At first, I felt a heap of fear and hesitation not to write gay-themed fiction which explores identity and sexuality in Binisaya, and at the same time, I tried to muster the strong desire to manifest protest and resistance to represent the nearly invisibility of queer writing in Cebuano Literature or Literature in Binisaya.
The first that I wrote for Manila Bulletin’s one of the oldest and longest running magazines in the Philippines, Bisaya Magasin, was a mubong sugilanon or short story which revolves around the homecoming of a transitioning gay man, John. The story was published in 2016, and little did I know that that story is one of the first stories in the magazine which has a queer character. This experience also gave birth to my first collection of eighteen works of gay short fiction in Binisaya, the Ubang Gabii sa Mango Avenue (Kasingkasing Press, 2019). The collection is a narrative sequence where there is a connection of each story: character to character, setting to setting, and theme to theme. Thus, in three years of writing queer fiction and as a gay who writes fiction, I have finally given LGBTQ writings a small spark of representation in the voluminous history of Cebuano literature.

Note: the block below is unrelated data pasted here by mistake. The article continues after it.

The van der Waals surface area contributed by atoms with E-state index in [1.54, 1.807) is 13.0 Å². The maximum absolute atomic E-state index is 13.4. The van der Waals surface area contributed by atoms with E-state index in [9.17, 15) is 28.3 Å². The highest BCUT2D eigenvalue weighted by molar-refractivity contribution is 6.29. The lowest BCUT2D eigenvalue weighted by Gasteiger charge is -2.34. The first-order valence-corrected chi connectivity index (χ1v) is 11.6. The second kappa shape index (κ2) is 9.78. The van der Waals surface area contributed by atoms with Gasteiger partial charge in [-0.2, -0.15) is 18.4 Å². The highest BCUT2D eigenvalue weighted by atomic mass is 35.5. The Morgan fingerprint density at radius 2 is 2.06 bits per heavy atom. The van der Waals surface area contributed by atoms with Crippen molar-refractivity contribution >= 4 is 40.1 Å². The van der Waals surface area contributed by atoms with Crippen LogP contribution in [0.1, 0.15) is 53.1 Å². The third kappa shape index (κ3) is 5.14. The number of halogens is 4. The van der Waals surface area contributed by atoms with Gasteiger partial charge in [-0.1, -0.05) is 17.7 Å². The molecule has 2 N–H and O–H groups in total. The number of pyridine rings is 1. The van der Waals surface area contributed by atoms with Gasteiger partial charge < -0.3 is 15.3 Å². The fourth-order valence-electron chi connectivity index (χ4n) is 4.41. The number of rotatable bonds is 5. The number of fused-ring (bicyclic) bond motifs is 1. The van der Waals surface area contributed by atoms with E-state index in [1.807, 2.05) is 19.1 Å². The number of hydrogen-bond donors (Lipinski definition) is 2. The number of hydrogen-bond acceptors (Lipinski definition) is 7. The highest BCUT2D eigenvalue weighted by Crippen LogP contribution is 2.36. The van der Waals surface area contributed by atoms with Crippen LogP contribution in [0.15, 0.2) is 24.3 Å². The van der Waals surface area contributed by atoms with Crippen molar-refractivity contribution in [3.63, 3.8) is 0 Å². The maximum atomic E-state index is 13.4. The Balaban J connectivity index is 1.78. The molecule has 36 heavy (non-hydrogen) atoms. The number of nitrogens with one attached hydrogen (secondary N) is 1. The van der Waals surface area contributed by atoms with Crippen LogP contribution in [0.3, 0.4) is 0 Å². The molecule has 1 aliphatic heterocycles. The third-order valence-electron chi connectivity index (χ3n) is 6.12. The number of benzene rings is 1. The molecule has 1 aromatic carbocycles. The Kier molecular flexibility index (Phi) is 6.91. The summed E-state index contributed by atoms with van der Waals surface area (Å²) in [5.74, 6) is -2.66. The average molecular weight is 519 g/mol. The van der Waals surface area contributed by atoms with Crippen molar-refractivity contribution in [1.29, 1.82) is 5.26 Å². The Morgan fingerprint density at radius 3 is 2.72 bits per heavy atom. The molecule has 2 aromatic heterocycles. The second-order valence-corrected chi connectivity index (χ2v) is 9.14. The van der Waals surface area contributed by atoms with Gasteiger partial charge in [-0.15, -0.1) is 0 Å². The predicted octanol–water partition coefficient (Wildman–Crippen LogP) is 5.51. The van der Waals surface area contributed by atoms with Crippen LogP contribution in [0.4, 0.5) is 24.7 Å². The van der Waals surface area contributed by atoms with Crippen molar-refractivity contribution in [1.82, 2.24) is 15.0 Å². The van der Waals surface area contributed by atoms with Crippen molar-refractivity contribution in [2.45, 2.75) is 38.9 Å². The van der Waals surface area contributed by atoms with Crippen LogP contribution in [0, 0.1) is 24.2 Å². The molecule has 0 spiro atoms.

According to Cebuano scholar and National Artist Resil Mojares, the Bag-ong Kusog or New Force, which is one of the magazines during American colonization period, provided a rule where the works must have moral value (which, of course, does not include works with homosexual themes) and with utility for workers, farmers, merchants, and people of the kind in order to be published. This rule transformed into themes which have been repeating for several generations in Cebuano publications.